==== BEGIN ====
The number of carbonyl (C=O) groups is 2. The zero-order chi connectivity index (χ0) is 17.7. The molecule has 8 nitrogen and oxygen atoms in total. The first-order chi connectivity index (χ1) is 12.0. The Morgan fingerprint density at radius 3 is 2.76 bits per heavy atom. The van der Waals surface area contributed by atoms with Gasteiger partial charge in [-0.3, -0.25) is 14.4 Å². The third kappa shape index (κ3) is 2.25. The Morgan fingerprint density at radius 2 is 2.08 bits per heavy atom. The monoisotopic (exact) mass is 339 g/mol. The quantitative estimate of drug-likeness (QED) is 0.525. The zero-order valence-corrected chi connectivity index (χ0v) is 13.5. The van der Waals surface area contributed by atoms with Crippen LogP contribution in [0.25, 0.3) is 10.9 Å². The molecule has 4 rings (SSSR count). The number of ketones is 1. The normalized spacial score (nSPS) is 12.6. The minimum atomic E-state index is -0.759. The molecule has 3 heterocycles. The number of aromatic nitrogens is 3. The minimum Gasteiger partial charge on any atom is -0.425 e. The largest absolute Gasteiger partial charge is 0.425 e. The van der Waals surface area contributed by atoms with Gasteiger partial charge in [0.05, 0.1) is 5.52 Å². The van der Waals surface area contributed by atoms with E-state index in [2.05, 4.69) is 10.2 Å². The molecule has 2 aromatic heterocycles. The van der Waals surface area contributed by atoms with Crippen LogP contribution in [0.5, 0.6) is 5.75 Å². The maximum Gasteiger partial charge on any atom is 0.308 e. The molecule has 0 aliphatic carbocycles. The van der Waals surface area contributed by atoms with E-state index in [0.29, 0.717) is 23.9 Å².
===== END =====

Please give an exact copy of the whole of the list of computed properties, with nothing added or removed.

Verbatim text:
The number of carbonyl (C=O) groups is 2. The zero-order chi connectivity index (χ0) is 17.7. The molecule has 8 nitrogen and oxygen atoms in total. The first-order chi connectivity index (χ1) is 12.0. The Morgan fingerprint density at radius 3 is 2.76 bits per heavy atom. The van der Waals surface area contributed by atoms with Gasteiger partial charge in [-0.3, -0.25) is 14.4 Å². The third kappa shape index (κ3) is 2.25. The Morgan fingerprint density at radius 2 is 2.08 bits per heavy atom. The monoisotopic (exact) mass is 339 g/mol. The quantitative estimate of drug-likeness (QED) is 0.525. The zero-order valence-corrected chi connectivity index (χ0v) is 13.5. The van der Waals surface area contributed by atoms with Crippen LogP contribution in [0.25, 0.3) is 10.9 Å². The molecule has 4 rings (SSSR count). The number of ketones is 1. The normalized spacial score (nSPS) is 12.6. The minimum atomic E-state index is -0.759. The molecule has 3 heterocycles. The number of aromatic nitrogens is 3. The minimum Gasteiger partial charge on any atom is -0.425 e. The largest absolute Gasteiger partial charge is 0.425 e. The van der Waals surface area contributed by atoms with Gasteiger partial charge in [0.05, 0.1) is 5.52 Å². The van der Waals surface area contributed by atoms with E-state index in [2.05, 4.69) is 10.2 Å². The molecule has 2 aromatic heterocycles. The van der Waals surface area contributed by atoms with Crippen LogP contribution in [0.5, 0.6) is 5.75 Å². The maximum Gasteiger partial charge on any atom is 0.308 e. The molecule has 0 aliphatic carbocycles. The van der Waals surface area contributed by atoms with E-state index in [0.29, 0.717) is 23.9 Å².